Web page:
Death Valley is the hottest, driest, and lowest National Park in the United States. The below-sea-level basin, steady drought and record summer heat make Death Valley a land of extremes. Towering peaks are frequently covered in snow. Rare rainstorms bring vast fields of wildflowers. Lush oases harbor tiny fish and refuge for wildlife and humans. Despite its ominous name, a great diversity of life survives in Death Valley.
“King of the Desert” was a fitting nickname for the Keane Wonder Mine. Discovered in 1904, it produced more than a million dollars in gold from 1904 to 1917. By mining directly into the side of the mountain instead of the traditional shafts, and using a mile-long tram to transport the ore, this mine was able to operate with a good profit margin.
Badwater Basin is the lowest point in North America at 282 ft (86 m) below sea level. The salt flats here cover nearly 200 square miles (518 square km), and are composed mostly of sodium chloride (table salt), along with calcite, gypsum, and borax.
Mesquite Dunes, named for the mesquite tree which grows in abundance in this area.
Twenty Mule Team Canyon – Recognize the landscape around Jabba the Hutts palace? Scenes from Star Wars Episode VI: Return of the Jedi were filmed here.
Devils Golf Course – An immense area of rock salt eroded by wind and rain into jagged spires. So incredibly serrated that “only the devil could play golf on such rough links”. I could hear tiny metallic pops and pings everywhere here, from billions of tiny salt crystals bursting apart as they expand and contract in the heat.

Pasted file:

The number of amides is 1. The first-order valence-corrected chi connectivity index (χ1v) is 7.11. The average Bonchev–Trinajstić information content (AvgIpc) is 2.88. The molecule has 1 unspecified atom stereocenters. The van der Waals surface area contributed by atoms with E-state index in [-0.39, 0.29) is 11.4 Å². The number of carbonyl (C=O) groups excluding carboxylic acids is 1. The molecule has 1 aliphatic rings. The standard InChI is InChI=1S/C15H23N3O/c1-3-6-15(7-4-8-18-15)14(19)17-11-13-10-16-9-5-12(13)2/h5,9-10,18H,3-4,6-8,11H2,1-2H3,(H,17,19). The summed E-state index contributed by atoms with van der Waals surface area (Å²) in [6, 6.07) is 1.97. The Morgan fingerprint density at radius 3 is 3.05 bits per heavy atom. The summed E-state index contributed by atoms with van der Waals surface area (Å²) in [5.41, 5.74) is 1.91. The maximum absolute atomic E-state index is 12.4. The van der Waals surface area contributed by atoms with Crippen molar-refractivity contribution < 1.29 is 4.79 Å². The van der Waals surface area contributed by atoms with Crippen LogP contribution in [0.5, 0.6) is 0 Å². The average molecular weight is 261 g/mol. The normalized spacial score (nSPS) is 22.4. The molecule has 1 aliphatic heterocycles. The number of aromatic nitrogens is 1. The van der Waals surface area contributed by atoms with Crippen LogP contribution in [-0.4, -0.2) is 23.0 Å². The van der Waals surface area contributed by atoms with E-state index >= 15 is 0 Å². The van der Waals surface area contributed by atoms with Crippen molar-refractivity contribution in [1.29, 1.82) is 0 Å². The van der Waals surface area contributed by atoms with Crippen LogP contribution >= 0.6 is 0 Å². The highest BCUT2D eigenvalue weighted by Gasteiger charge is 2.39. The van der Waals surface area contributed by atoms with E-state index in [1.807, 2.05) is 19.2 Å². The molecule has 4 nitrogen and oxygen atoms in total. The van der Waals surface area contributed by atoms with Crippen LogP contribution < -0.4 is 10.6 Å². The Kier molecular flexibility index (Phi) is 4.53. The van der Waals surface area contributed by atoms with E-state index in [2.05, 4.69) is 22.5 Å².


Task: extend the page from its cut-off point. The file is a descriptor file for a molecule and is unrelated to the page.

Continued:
The Wildrose Charcoal Kilns were completed in 1877 by the Modock Consolidated Mining Company to provide a source of fuel for their smelters. These ten beehive-shaped masonry structures are believed to be the best-known surviving example of such kilns to be found in the western states.
Zabriskie Point at sunrise. This is probably the most recognizable landscape of Death Valley NP. Beyond the badlands, views of the salt flats covering the floor of Death Valley are visible in the distance, with the hulk of the Panamint Mountains, towering above. The most pronounced feature viewed from Zabriskie Point is Manly Beacon, named for one of the first 49ers to visit the area.
What a crazy and wonderous place! How did you not get lost? Fantastic photos as always. I can’t wait to hear about this trip. It looks like it must have been very unusual!